Hallucinating Minds, Why People Hallucinate


Most people are unaware they may be hallucinating.

Technically, hallucination refers to perceptions in the absence of external stimuli.

In one sense then, everything might be regarded as hallucinatory, if we accept the premise that there is no such thing as objective reality, a premise difficult to prove or to disprove.

We will dismiss this special case of hallucinations, for now, as most people sincerely believe the material worlds they experience with their senses are objective, real worlds.

In popular culture hallucinations are considered to be unusual events in which what is perceived may include a distortion of perceptions of an objective experience, as well as perceptions that may appear to have no objective stimuli involved.

Such distortions may more accurately be classified as illusions, however, in common parlance they may more often be described as hallucinations.

The most common classes of hallucination most people may be aware of are those hallucinations that occur with various types of intoxication such as may be experienced with alcohol, marijauna, or LSD.

Alcoholics, stoners, and fans of psychedelics may all be familiar with seeing things that 'just-aren't-there'.  They may all exhibit unusual behavior, they may appear to respond to perceptions of their environments that may be unique to themselves, perceptions other observers may be unable to share.

Groups of drunken, stoned, or tripping people may hallucinate together at times through the power of suggestion, each contributing to a dialogue that drives the definitions of their perceptions in a common direction, a direction that may seem very bizarre to unintoxicated observers.

It is possible for someone hallucinating to be unaware that there is anything wrong with their perceptions, they may sometimes accept things as they appear to be to themselves without challenging the reality of their perceptions, particularly when their possibly irreal perceptions are reinforced in a group.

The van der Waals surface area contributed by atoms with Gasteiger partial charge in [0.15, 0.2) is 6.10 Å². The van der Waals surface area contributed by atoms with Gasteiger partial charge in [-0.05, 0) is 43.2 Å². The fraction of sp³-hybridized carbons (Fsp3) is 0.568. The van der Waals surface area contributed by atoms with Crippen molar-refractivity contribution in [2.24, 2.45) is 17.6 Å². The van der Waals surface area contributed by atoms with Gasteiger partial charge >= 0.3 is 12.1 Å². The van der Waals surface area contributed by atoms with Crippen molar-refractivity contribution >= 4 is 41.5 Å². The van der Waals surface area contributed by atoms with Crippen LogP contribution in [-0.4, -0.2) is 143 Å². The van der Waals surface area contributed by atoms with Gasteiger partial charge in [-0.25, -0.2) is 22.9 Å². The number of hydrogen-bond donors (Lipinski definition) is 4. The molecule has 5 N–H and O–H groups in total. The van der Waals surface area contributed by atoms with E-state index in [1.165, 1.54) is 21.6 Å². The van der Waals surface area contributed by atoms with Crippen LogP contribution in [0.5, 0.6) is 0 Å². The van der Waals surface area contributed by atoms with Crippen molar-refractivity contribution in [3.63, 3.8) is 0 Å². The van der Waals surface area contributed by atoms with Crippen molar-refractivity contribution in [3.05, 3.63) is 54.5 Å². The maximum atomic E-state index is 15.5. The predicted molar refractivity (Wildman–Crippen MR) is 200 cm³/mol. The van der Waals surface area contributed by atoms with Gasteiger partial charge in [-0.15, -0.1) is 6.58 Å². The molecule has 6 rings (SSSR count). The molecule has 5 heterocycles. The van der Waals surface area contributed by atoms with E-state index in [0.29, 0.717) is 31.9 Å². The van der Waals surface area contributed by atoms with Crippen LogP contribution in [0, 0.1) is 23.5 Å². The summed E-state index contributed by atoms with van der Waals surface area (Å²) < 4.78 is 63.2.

And, in fact, ordinary people also may be described as hallucinating, when their conditioned preferences for how they perceive things drifts from the consesus points of views.

It is this ordinary, daily form of hallucination that most concerns us.

Cognitive science theories have developed models for human cognitive evolution that consistently support a conclusion, that in this case, many, most, or all people are always hallucinating.

It may be impossible to stop hallucinating without becoming something like a Zen master, the only cases where people may be free of hallucinations may be in states of satori, bliss, deep meditation, or prayer, and possibly, not even then.

It is presumed by the unenlightened that all of their perceptions are real, but only a few classes of people consciously explore possibilities that their perceptions may really be irreal.

The reason cognitive sciences can demonstrate the validity of their models in which all people most likely must be hallucinating all the time is based on how human minds evolve.

The  cognitive growth of each person appears to be based on learning symbol sets in which there is a perceived relationship between the symbols we create for things, symbols that we perceive with our minds, and things experienced in our sensoriums, the sum experiences of the processes of all of our senses informing us about our environments.

We cannot juggle five bowling pins in our minds.

We can, however, imagine juggling five bowling pins in our minds.

When we imagine we juggle five bowling pins we are manipulating our mental symbols for bowling pins, animating their behavior very realisitcally to ourselves in our minds.

We may lack the physical coordination to really juggle five bowling pins; we may rarely imagine all the pins falling to the floor, but falling to the floor may be the result more often than not if we try to juggle real bowling pins.

In order to anticipate how the world around us will change so that we may be prepared for whatever will happen next, we learn to build very elaborate models of the world in our minds.

The more threatening our environments appear to be, the more pressured we are to learn to model the worlds around us in our minds more successfully in order to more successfully anticipate trouble in order to avoid it.

In addition to threats from the physical world such as a moving vehicle, we must be able to model social threats, health threats, and financial threats, etc...

Social pressure plays a huge role in teaching us to model our external environments in our minds and use our mental models to explore the possible consequences of our own behavior.

Consequently, all people appear to develop very elaborate mental models for reality and how the elements of their models are identified, function, and interact.